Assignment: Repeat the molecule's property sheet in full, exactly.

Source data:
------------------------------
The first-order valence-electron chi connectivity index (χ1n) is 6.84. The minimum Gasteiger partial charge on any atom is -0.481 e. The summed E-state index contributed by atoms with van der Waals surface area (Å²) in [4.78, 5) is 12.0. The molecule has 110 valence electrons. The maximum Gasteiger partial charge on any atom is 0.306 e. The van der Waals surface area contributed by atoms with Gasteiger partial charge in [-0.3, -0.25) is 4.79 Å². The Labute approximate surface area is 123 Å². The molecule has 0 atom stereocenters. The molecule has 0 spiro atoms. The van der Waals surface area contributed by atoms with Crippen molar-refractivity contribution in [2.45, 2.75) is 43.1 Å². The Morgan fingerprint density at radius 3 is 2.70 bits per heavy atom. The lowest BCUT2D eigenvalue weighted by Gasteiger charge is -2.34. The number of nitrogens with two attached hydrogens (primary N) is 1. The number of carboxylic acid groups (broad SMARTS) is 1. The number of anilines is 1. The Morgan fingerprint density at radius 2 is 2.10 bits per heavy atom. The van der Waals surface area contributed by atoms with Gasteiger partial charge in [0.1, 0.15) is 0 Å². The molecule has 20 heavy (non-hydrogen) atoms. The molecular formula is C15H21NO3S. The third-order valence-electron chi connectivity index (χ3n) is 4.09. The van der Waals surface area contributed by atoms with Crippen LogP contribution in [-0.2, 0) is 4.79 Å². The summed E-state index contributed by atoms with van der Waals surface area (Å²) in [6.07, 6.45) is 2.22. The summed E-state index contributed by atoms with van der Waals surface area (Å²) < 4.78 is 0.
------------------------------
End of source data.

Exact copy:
The first-order valence-electron chi connectivity index (χ1n) is 6.84. The minimum Gasteiger partial charge on any atom is -0.481 e. The summed E-state index contributed by atoms with van der Waals surface area (Å²) in [4.78, 5) is 12.0. The molecule has 110 valence electrons. The maximum Gasteiger partial charge on any atom is 0.306 e. The van der Waals surface area contributed by atoms with Gasteiger partial charge in [-0.3, -0.25) is 4.79 Å². The Labute approximate surface area is 123 Å². The molecule has 0 atom stereocenters. The molecule has 0 spiro atoms. The van der Waals surface area contributed by atoms with Crippen molar-refractivity contribution in [2.45, 2.75) is 43.1 Å². The Morgan fingerprint density at radius 3 is 2.70 bits per heavy atom. The lowest BCUT2D eigenvalue weighted by Gasteiger charge is -2.34. The number of nitrogens with two attached hydrogens (primary N) is 1. The number of carboxylic acid groups (broad SMARTS) is 1. The number of anilines is 1. The Morgan fingerprint density at radius 2 is 2.10 bits per heavy atom. The van der Waals surface area contributed by atoms with Gasteiger partial charge in [0.1, 0.15) is 0 Å². The molecule has 20 heavy (non-hydrogen) atoms. The molecular formula is C15H21NO3S. The third-order valence-electron chi connectivity index (χ3n) is 4.09. The van der Waals surface area contributed by atoms with Crippen LogP contribution in [-0.2, 0) is 4.79 Å². The summed E-state index contributed by atoms with van der Waals surface area (Å²) in [6.07, 6.45) is 2.22. The summed E-state index contributed by atoms with van der Waals surface area (Å²) < 4.78 is 0.